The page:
Town Board Strips Property’s Covenants

Long Islander News photo/archives The empty Melville site at 881 Walt Whitman Road, pictured to the left and behind Bertucci’s Restaurant, has had its covenants and restrictions stripped by the Huntington Town Board.  

Long Islander News photo/archives
The empty Melville site at 881 Walt Whitman Road, pictured to the left and behind Bertucci’s Restaurant, has had its covenants and restrictions stripped by the Huntington Town Board.

 

By Jano Tantongco

jtantongco@longislandergroup.com

A long-discussed proposal to strip the covenants and restrictions from a Melville property to pave the way for a proposed Home Goods was narrowly approved by the Huntington Town Board on Tuesday.

The resolution passed with a 3-2 vote. Councilman Mark Cuthbertson and Councilwoman Tracey Edwards voting against the resolution.

Edwards said in an interview Wednesday that she’s concerned about the potential increase in traffic the proposed Home Goods could cause.

“The community is really concerned about” that, she added.

Councilman Cuthbertson corroborated Edwards’ concern about the previously agreed upon covenants.

“I felt that by removing these covenants it would set a bad precedent for expanding commercial uses into residential neighborhoods,” Cuthbertson stated in an email Wednesday.

The 881 Walt Whitman Road site, located behind Bertucci’s Restaurant, was split zoned as C-8 General Business A District and C-1 Office-Residence District. Following the vote, it is now exclusively zoned C-8.

Before being rescinded, covenants for the property included a stipulation that called for 0.8 acres of the property to dedicate as parkland for the adjacent West Hills County Park when the land was developed. The covenants also called for a privacy fence to be created; and hours of operation to be limited.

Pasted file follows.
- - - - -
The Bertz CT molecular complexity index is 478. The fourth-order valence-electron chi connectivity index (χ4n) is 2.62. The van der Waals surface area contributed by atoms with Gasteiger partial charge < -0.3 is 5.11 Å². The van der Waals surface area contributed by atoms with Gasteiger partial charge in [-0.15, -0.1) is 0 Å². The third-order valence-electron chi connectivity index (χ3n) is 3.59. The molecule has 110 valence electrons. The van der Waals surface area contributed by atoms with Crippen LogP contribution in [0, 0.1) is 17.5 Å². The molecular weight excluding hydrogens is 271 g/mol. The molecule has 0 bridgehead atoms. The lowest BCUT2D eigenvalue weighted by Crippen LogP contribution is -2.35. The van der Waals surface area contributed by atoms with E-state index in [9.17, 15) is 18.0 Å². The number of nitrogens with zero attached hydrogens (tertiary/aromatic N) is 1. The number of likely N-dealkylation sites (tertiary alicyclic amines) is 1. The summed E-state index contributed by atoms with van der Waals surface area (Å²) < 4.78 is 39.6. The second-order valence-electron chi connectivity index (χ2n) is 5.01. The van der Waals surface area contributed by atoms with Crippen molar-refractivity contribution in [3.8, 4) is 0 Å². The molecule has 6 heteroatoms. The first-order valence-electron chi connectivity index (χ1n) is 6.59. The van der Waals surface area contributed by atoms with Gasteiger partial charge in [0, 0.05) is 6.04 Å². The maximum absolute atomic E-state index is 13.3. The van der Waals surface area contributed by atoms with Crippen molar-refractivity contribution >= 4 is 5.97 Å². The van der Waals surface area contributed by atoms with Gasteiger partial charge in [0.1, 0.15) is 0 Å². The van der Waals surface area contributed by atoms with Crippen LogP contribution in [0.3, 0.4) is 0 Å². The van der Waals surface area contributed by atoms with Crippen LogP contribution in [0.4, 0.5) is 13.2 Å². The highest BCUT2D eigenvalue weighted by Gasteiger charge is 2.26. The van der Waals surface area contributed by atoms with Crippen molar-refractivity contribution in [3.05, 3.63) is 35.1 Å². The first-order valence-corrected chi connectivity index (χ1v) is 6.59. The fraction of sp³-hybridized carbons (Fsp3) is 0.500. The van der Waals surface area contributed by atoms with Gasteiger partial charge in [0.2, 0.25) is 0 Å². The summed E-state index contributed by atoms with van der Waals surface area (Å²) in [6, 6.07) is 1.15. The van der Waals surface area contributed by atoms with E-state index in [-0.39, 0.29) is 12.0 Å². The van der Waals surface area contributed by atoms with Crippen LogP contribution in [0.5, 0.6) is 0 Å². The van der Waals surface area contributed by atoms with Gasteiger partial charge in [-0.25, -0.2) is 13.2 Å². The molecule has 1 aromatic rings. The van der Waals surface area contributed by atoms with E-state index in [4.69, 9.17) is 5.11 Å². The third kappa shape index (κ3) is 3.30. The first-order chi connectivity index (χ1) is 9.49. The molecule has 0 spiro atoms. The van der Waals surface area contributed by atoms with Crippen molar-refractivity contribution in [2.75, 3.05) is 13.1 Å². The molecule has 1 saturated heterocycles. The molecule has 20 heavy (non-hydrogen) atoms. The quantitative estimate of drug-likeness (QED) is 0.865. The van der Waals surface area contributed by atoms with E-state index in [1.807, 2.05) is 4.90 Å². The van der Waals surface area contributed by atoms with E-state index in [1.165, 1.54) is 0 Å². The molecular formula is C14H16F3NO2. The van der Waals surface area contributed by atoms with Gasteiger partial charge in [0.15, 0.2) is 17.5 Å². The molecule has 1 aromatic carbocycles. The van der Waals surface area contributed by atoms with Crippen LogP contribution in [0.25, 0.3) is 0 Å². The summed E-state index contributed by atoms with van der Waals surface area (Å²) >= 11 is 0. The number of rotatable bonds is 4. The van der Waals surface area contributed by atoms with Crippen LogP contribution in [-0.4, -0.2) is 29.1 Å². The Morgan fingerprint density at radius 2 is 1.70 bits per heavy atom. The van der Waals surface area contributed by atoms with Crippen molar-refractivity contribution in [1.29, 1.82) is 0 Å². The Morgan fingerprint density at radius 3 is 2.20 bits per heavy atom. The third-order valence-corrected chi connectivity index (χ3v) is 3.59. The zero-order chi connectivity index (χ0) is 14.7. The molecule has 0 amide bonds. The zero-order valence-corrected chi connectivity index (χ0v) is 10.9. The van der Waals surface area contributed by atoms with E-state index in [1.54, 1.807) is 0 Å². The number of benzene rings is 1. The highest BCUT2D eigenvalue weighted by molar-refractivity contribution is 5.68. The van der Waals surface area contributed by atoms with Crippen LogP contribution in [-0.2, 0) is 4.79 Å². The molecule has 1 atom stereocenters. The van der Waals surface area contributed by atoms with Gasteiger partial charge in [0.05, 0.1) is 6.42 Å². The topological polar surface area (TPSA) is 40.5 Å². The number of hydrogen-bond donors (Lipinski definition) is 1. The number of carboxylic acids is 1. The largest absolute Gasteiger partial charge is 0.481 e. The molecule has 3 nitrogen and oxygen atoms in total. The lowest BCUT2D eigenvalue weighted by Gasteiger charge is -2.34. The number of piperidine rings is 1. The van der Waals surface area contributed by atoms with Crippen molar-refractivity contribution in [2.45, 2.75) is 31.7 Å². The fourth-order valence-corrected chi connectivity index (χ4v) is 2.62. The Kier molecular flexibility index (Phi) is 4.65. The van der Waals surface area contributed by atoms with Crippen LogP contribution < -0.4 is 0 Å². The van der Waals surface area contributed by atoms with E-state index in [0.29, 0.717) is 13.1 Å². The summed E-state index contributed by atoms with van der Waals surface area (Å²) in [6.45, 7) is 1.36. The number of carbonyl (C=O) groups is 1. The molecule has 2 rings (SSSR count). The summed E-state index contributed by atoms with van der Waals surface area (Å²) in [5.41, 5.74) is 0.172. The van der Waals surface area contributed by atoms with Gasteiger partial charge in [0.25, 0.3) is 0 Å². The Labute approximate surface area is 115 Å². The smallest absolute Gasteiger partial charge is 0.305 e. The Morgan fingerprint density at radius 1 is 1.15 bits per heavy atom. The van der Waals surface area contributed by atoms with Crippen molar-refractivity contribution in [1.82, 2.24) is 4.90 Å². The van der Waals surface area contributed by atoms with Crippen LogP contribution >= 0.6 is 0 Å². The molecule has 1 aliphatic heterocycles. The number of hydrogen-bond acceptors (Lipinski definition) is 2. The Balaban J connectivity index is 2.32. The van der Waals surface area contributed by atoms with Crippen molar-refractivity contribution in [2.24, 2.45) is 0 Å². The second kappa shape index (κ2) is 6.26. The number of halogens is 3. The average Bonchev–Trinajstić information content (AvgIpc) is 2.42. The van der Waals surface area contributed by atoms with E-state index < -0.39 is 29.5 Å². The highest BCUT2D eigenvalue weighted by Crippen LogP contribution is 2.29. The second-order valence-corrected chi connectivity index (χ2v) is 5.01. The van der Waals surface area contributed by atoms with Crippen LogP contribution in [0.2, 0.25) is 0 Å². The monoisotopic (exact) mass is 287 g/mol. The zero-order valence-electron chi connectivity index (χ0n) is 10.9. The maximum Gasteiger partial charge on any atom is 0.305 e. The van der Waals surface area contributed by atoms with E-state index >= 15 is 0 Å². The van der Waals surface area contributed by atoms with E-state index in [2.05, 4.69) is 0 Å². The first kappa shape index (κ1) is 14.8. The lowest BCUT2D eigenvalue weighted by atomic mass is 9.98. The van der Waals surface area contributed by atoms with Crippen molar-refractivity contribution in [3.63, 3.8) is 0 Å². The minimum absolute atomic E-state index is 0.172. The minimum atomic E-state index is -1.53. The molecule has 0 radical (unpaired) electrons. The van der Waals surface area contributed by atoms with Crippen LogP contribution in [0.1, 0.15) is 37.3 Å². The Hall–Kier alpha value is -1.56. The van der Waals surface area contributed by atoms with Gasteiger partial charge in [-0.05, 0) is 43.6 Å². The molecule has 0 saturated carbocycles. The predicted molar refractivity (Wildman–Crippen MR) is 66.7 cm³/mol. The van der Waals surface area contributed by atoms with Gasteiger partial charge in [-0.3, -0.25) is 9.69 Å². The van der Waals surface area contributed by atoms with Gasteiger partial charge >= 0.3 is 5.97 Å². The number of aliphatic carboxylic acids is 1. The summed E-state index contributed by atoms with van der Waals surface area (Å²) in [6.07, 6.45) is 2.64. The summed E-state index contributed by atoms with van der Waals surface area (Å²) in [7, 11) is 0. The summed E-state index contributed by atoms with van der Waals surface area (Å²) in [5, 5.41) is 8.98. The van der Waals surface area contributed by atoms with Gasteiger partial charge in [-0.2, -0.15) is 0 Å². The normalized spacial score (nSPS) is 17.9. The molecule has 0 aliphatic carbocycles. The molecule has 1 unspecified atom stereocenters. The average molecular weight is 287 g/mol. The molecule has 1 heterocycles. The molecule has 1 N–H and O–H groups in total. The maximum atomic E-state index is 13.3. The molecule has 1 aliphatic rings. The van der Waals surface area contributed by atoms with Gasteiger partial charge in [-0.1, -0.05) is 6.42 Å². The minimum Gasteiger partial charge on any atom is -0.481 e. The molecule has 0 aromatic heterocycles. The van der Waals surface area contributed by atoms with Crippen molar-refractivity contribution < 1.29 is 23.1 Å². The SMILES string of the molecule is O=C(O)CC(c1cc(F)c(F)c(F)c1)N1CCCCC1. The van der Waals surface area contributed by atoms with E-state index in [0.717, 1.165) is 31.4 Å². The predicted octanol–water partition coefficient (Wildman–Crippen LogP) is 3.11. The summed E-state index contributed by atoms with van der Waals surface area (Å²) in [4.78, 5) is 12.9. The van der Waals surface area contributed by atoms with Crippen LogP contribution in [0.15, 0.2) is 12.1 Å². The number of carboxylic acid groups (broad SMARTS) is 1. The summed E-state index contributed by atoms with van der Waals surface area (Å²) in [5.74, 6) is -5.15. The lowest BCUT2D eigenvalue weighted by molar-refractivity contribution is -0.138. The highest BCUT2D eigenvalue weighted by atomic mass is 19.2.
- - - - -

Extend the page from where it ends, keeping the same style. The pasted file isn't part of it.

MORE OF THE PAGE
At a public hearing in January, Huntington-based attorney Michael McCarthy, who represented applicant 881 LLC, said a buffer would be maintained between the proposed Home Goods and West Hills County Park. He also said hours of delivery, along with trash and recycling pickup, would be limited to 9 a.m.-7 p.m.

Huntington Supervisor Frank Petrone, who, with Councilwoman Susan Berland, sponsored the resolution to strip the covenants and restrictions from the property, claimed the facility will be adequately set back.

As part of the plan the town will appraise the value of the 0.8 acres that was to be dedicated under the covenants and will instead donate that money to the town’s parks fund. Petrone said that donation will be around $700,000.

Edwards said she thinks the donation is “wonderful,” but it “doesn’t change the fact that it’s bringing increased traffic to an area that is experiencing robust development at this time.”

Longtime Melville resident and president of the Sweet Hollow Civic Association Alissa Taff continues to have reservations with the planned Home Goods.

“What we’re very upset about is that it’s in an extremely congested area,” Taff said after Tuesday’s meeting. “They’re allowing for two uses on one lot. In order to accomplish that with parking, they had to get rid of the covenants and restrictions on the buffer.”

Taff added that recent additions to the area, including the newly-opened Shake Shack just over 300 feet away at 849 Walt Whitman Road, are compounding the congestion.

Taff added, “It’s all in the same area. The traffic there is horrendous.”